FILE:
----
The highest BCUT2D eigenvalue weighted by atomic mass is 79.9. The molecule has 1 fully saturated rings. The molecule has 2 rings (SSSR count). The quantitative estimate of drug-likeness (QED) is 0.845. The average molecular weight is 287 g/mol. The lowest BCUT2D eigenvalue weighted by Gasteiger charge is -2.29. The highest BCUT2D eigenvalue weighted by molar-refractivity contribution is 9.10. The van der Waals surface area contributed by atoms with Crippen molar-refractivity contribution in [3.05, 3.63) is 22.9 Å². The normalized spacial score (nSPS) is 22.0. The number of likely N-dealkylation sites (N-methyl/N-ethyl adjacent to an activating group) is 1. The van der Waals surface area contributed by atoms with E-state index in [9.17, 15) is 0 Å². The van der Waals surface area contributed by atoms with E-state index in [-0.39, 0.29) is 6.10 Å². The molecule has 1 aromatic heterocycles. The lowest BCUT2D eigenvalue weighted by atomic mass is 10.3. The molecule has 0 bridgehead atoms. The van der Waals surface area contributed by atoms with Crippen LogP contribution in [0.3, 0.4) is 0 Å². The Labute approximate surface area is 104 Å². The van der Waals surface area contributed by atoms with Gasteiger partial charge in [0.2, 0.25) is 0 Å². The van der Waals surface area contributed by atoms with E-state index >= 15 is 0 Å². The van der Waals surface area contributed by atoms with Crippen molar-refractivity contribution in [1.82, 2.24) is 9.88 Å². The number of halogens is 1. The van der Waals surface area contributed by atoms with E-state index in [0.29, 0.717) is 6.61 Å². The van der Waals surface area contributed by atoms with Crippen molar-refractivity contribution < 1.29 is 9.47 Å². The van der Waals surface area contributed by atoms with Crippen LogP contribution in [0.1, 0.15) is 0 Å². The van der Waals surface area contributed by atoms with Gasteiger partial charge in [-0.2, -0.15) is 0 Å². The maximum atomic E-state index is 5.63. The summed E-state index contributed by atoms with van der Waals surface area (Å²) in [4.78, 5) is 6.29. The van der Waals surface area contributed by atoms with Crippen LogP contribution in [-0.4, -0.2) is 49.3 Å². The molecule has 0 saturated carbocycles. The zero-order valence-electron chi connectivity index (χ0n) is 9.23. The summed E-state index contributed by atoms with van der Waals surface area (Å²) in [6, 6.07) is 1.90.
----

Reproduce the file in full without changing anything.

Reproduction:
The highest BCUT2D eigenvalue weighted by atomic mass is 79.9. The molecule has 1 fully saturated rings. The molecule has 2 rings (SSSR count). The quantitative estimate of drug-likeness (QED) is 0.845. The average molecular weight is 287 g/mol. The lowest BCUT2D eigenvalue weighted by Gasteiger charge is -2.29. The highest BCUT2D eigenvalue weighted by molar-refractivity contribution is 9.10. The van der Waals surface area contributed by atoms with Crippen molar-refractivity contribution in [3.05, 3.63) is 22.9 Å². The normalized spacial score (nSPS) is 22.0. The number of likely N-dealkylation sites (N-methyl/N-ethyl adjacent to an activating group) is 1. The van der Waals surface area contributed by atoms with E-state index in [9.17, 15) is 0 Å². The van der Waals surface area contributed by atoms with E-state index in [-0.39, 0.29) is 6.10 Å². The molecule has 1 aromatic heterocycles. The lowest BCUT2D eigenvalue weighted by atomic mass is 10.3. The molecule has 0 bridgehead atoms. The van der Waals surface area contributed by atoms with Crippen LogP contribution in [0.3, 0.4) is 0 Å². The Labute approximate surface area is 104 Å². The van der Waals surface area contributed by atoms with Gasteiger partial charge in [0.2, 0.25) is 0 Å². The van der Waals surface area contributed by atoms with E-state index >= 15 is 0 Å². The van der Waals surface area contributed by atoms with Crippen molar-refractivity contribution in [1.82, 2.24) is 9.88 Å². The number of halogens is 1. The van der Waals surface area contributed by atoms with E-state index in [0.29, 0.717) is 6.61 Å². The van der Waals surface area contributed by atoms with Crippen molar-refractivity contribution < 1.29 is 9.47 Å². The van der Waals surface area contributed by atoms with Crippen LogP contribution in [0.1, 0.15) is 0 Å². The van der Waals surface area contributed by atoms with Gasteiger partial charge in [-0.2, -0.15) is 0 Å². The maximum atomic E-state index is 5.63. The summed E-state index contributed by atoms with van der Waals surface area (Å²) in [4.78, 5) is 6.29. The van der Waals surface area contributed by atoms with Crippen LogP contribution in [-0.4, -0.2) is 49.3 Å². The molecule has 0 saturated carbocycles. The zero-order valence-electron chi connectivity index (χ0n) is 9.23. The summed E-state index contributed by atoms with van der Waals surface area (Å²) in [6, 6.07) is 1.90.